John Kasich 2016

A Note re: Kaine vs. Pence

22 FEBRUARY 2015: Indiana Gov. Mike Pence appears on 'FOX News Sunday with Chris Wallace'. Guest host John Roberts interviewed Mr. Pence regarding various issues, including his status as a 2016 'dark horse' for the GOP presidential nomination, and the Hoosier State's 'religious freedom' bill empowering discrimination, which Pence signed into law in late March. (Image credit: FOX News)

This is important:

In one important area, Pence has the advantage of being perceived as a mainstream pol. Politico published a piece yesterday that characterized tonight’s vice presidential debate as “Battle of the Normals,” and a “sane moment” in a campaign cycle that’s often seemed insane.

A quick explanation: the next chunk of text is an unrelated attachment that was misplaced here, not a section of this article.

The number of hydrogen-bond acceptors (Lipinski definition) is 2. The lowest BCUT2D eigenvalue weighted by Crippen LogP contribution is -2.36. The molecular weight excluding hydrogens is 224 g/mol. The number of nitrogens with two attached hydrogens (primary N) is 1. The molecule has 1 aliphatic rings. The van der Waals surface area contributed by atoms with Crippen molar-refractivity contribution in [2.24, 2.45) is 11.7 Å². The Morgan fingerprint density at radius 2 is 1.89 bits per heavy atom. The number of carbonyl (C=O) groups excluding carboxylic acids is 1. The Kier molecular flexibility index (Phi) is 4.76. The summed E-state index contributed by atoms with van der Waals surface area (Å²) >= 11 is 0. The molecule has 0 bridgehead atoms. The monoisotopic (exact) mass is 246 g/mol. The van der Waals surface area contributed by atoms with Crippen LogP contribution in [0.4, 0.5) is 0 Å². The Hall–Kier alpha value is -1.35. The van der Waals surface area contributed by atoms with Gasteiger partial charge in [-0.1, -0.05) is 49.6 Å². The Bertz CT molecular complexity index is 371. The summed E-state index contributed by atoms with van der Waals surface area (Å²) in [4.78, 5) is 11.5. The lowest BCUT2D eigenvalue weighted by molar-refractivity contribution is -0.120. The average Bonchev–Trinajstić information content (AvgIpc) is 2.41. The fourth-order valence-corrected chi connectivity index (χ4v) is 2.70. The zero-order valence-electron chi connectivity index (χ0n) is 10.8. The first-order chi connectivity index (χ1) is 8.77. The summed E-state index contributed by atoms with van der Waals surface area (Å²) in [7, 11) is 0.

On a certain level, I can appreciate where analysis like this is coming from. As a matter of tone and temperament, Mike Pence is hardly scary: the governor is a mild-mannered, soft-spoken Midwesterner. Unlike the man at the top of the GOP ticket, no one would ever expect Pence to start tweeting at 3 a.m. about his disgust for a beauty-pageant contestant and encourage Americans to seek out a “sex tape.”

But to shift one’s focus from tone to policy is to see one of the most extremist politicians to seek national office in over a generation.

Steve Benen is not wrong. This has been a factor worth considering in recent years, and even more so this cycle. What counts as centrist or mainstream is, in American politics, a roving range. The msnbc blogger and producer continues: